ExaminationOn admission, the patient presented with right homonymous
hemianopsia, mild right hemiparesia, generalized hyperreflexia
Open Access J Neurol Neurosurg 2(3): OAJNN.MS.ID.555590 (2017) 001
Hemophilia is an autosomal recessive disease linked to the X chromosome. It runs with Factor VIII deficiency (Type A, more frequent), and Factor IX deficiency (Type B). A hemophilic pseudotumor is an infrequent complication of this disease, mainly in severe cases. Starker was the first to report a case in a 14 year old boy, in 1918. The estimated incidence is of 1-2% in severe hemophiliacs, although some pseudotumors have been reported in moderate cases. This kind of tumor is generally seen in long bones such as femur and humerus, pelvis, and small bones of hands and feet. Cases have also been reported in the cranium, orbit and facial bones, and only one previously similar to this case report. We present a case of an intracranial subdural hemophilic pseudo tumor in a patient with type A severe hemophilia.
Keywords: Pseudotumor; Hemophilia; Intracranial; Subdural
Intracranial Subdural Haemophilic Pseudotumor: Case ReportIntracranial Subdural Haemophilic Pseudotumor: Case Reporthttp://juniperpublishers.comhttp://juniperpublishers.com/oajnn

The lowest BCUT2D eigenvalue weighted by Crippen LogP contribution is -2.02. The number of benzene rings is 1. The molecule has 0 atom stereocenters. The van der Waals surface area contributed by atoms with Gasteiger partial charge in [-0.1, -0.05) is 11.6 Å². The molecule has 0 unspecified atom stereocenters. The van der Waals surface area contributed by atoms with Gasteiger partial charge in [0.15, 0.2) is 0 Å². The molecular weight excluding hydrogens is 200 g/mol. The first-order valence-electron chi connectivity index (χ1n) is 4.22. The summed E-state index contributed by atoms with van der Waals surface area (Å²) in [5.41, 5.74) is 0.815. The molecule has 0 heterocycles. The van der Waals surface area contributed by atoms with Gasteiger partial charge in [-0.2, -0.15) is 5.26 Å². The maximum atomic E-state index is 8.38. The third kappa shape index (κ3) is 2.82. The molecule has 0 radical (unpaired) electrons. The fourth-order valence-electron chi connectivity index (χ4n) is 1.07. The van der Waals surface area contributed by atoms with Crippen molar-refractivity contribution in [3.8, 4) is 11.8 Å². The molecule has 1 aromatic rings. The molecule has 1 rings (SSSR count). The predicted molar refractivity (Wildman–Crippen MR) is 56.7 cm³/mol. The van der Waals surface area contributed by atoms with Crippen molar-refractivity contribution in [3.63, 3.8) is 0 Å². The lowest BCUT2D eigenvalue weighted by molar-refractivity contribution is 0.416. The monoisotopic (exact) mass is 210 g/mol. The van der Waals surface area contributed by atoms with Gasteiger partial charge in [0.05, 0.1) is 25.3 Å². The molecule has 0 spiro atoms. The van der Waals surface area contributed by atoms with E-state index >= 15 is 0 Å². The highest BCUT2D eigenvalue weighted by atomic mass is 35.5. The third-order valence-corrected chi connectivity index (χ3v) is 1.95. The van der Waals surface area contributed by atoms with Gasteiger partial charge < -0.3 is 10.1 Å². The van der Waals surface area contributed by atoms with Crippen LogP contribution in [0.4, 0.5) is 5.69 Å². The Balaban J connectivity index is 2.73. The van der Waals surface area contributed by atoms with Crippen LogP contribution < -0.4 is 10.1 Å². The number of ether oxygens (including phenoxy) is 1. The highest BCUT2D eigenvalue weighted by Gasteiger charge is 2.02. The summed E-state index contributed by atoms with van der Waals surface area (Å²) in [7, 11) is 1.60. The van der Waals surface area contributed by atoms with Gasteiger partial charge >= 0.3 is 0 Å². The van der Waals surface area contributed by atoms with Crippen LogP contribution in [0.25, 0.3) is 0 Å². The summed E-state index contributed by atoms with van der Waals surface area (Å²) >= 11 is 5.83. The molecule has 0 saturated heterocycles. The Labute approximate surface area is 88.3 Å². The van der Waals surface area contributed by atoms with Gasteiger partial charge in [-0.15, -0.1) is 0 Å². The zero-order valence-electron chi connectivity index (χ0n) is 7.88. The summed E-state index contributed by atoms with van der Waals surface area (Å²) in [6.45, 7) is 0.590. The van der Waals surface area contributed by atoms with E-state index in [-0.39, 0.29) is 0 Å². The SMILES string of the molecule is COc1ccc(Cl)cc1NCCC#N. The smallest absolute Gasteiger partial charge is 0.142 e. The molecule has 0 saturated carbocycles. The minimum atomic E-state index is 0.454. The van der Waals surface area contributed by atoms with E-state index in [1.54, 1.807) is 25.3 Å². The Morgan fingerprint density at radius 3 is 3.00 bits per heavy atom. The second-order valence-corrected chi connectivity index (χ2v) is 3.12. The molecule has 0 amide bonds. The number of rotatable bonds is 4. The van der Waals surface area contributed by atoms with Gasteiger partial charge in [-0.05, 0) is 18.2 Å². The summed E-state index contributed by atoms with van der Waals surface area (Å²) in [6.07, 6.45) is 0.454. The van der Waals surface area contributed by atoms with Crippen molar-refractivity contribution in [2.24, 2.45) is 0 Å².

How to cite this article: Micaela U, Matas B, Lucas C, Alejandra I B, Patricia R D s, et al. Intracranial Subdural Haemophilic Pseudotumor: Case Report. Open Access J Neurol Neurosurg. 2017; 2(3): 555590.002
Open Access Journal of Neurology & Neurosurgery
and hypoesthesia in right arm and leg. Hebrought with him a CT head scan from September of 2010 which showed an heterogeneous left fronto-parietal lesion, with calcification areas, in contact with the meninges, and slight mass effect over the parenchyma, with no surrounding edema (Figure 1). A new CT head scan showed a largerheterogeneous fronto-parietal mass, with calcification areas and severe mass effect over the parenchyma, with no surrounding edema (Figure 2). It was decided to do an MRI with contrast to further characterise the lesion, and anMRA, to rule out a vascular malformation, given the repetitive bleeding episodes (Figure 3). The patient was treatedwith ceftriaxone for the urinary infection, and he was also given an intravenous bolus of 4000 IU of Factor VIII.
Figure 1: Head CT scan without contrast (17/09/2010).
Figure 2: Head CT scan without contrast on admission (05/06/2014).
Figure 3: Head MRI with contrast + AngioMRI (07/06/2014) a) T2 axial, b) T2 sagittal, c) FLAIR, d) T1 with contrast, e) DWI, f) ADC, g) Angio MRI axial h, i, j) angioMRI.
How to cite this article: Micaela U, Matas B, Lucas C, Alejandra I B, Patricia R D s, et al. Intracranial Subdural Haemophilic Pseudotumor: Case Report. Open Access J Neurol Neurosurg. 2017; 2(3): 555590.003
Open Access Journal of Neurology & Neurosurgery
Operation Given that the patient was symptomatic, we decided for